print "-i   IP address e.g. -i 192.168.1.2"
            print "-f   Output File e.g. -f iqcapture.txt, default = iqcapture.txt"
            print "-b   Read Type e.g. -b BIN or -b ASCII, default = ASCII"
            print "-r   Resolution BW e.g. -r 10MHz, default = 10MHz"
            print "-t   Trigger setting e.g. -t IMM or -t EXT, default = IMM"
            print "-a   Sample Rate e.g. -a 10MHz, default = 10MHz"
            print "-n   No. Captured IQ Sample Pairs e.g. -n 2048, default = 2048"
            print "-d   Analyser Display On or Off e.g. -d ON or -d OFF, default = ON"
        else:
            # Process input args
            count = 0
 
            ipaddress = ""
            outfile = ""
            readtype = ""
            rbw = ""
            samprate = ""
            trigger = ""
            nosamples = ""
            dispupdate = ""
            vdebug = ""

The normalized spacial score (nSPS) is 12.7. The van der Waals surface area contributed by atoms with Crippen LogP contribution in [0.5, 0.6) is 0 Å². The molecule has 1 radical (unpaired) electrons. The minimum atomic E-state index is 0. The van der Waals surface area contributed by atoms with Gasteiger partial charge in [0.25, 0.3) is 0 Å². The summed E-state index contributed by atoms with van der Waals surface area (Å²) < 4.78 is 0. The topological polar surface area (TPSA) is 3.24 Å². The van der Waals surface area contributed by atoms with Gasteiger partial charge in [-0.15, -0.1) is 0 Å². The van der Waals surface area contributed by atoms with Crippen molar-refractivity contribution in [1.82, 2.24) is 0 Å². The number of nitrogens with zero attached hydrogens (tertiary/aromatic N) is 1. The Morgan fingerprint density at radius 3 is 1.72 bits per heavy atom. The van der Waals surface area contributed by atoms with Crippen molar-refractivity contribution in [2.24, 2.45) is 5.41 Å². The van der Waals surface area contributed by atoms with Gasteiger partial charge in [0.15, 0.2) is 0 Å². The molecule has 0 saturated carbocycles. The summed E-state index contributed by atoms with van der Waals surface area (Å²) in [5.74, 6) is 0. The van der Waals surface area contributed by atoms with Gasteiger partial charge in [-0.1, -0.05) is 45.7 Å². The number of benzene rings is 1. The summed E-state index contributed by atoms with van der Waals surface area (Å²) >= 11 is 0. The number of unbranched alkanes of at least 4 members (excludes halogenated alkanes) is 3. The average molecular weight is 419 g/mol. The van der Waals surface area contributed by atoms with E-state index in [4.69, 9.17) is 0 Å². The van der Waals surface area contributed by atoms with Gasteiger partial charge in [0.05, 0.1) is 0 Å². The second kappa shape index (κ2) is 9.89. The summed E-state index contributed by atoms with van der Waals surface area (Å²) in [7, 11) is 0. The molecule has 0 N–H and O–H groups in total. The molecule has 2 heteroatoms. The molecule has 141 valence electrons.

while count < len(argv):
                x = argv[count]
                if x == "-i":
                    ipaddress = argv[count+1]
                elif x == "-f":
                    outfile = argv[count+1]
                elif x == "-b":
                    readtype = argv[count+1].upper()
                elif x == "-r":
                    rbw = argv[count+1]
                elif x == "-t":
                    trigger = argv[count+1].upper()
                elif x == "-a":
                    samprate = argv[count+1]
                elif x == "-n":
                    nosamples = argv[count+1]
                elif x == "-d":
                    dispupdate = argv[count+1].upper()
                count += 1
 
            if ipaddress == "": ipaddress = "192.168.1.2"
            if readtype == "": readtype = "ASCII"
            if outfile == "": outfile = "iqcapture.txt"
            if rbw == "": rbw = "10MHz"
            if samprate == "": samprate = "10MHz"
            if trigger == "": trigger = "IMM"
            if nosamples == "": nosamples = "2048"
            if dispupdate == "": dispupdate = "ON"
 
            # Create an instance of the class and connect to the instruments
            fsx = scpicontrol.scpicontrol(timeout)
            fsx.connect(ipaddress,int(port))
 
            if fsx.connected == True:
                res = fsx.ask(debug,"*IDN?")
                if res != False: